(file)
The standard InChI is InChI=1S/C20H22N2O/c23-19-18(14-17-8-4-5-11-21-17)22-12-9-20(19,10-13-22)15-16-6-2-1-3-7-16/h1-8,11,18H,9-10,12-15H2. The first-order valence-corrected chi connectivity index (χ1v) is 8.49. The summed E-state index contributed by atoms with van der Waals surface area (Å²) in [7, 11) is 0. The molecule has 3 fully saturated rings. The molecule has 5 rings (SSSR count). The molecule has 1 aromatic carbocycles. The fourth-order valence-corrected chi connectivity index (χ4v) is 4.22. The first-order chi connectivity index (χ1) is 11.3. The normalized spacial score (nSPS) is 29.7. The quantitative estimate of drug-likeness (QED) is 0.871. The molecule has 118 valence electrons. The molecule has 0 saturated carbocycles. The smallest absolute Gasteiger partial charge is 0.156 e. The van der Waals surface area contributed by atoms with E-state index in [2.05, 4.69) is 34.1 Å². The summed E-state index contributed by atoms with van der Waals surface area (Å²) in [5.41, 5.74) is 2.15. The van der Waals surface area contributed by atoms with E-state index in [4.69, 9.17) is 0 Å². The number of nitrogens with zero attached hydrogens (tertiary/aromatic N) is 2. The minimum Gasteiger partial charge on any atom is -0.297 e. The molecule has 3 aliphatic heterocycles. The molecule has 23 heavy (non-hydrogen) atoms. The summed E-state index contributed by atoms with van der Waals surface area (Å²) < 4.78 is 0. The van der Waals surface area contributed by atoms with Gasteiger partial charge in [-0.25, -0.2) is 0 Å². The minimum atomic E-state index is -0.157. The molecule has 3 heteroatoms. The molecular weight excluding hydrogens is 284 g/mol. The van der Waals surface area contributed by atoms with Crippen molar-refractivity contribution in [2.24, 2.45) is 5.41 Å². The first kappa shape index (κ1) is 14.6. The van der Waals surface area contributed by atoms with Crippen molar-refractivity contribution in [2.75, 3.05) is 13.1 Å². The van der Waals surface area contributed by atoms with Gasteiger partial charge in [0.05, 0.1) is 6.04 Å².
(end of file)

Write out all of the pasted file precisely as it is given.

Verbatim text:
The standard InChI is InChI=1S/C20H22N2O/c23-19-18(14-17-8-4-5-11-21-17)22-12-9-20(19,10-13-22)15-16-6-2-1-3-7-16/h1-8,11,18H,9-10,12-15H2. The first-order valence-corrected chi connectivity index (χ1v) is 8.49. The summed E-state index contributed by atoms with van der Waals surface area (Å²) in [7, 11) is 0. The molecule has 3 fully saturated rings. The molecule has 5 rings (SSSR count). The molecule has 1 aromatic carbocycles. The fourth-order valence-corrected chi connectivity index (χ4v) is 4.22. The first-order chi connectivity index (χ1) is 11.3. The normalized spacial score (nSPS) is 29.7. The quantitative estimate of drug-likeness (QED) is 0.871. The molecule has 118 valence electrons. The molecule has 0 saturated carbocycles. The smallest absolute Gasteiger partial charge is 0.156 e. The van der Waals surface area contributed by atoms with E-state index in [2.05, 4.69) is 34.1 Å². The summed E-state index contributed by atoms with van der Waals surface area (Å²) in [5.41, 5.74) is 2.15. The van der Waals surface area contributed by atoms with E-state index in [4.69, 9.17) is 0 Å². The number of nitrogens with zero attached hydrogens (tertiary/aromatic N) is 2. The minimum Gasteiger partial charge on any atom is -0.297 e. The molecule has 3 aliphatic heterocycles. The molecule has 23 heavy (non-hydrogen) atoms. The summed E-state index contributed by atoms with van der Waals surface area (Å²) < 4.78 is 0. The van der Waals surface area contributed by atoms with Gasteiger partial charge in [-0.25, -0.2) is 0 Å². The minimum atomic E-state index is -0.157. The molecule has 3 heteroatoms. The molecular weight excluding hydrogens is 284 g/mol. The van der Waals surface area contributed by atoms with Crippen molar-refractivity contribution in [2.24, 2.45) is 5.41 Å². The first kappa shape index (κ1) is 14.6. The van der Waals surface area contributed by atoms with Crippen molar-refractivity contribution in [2.75, 3.05) is 13.1 Å². The van der Waals surface area contributed by atoms with Gasteiger partial charge in [0.05, 0.1) is 6.04 Å².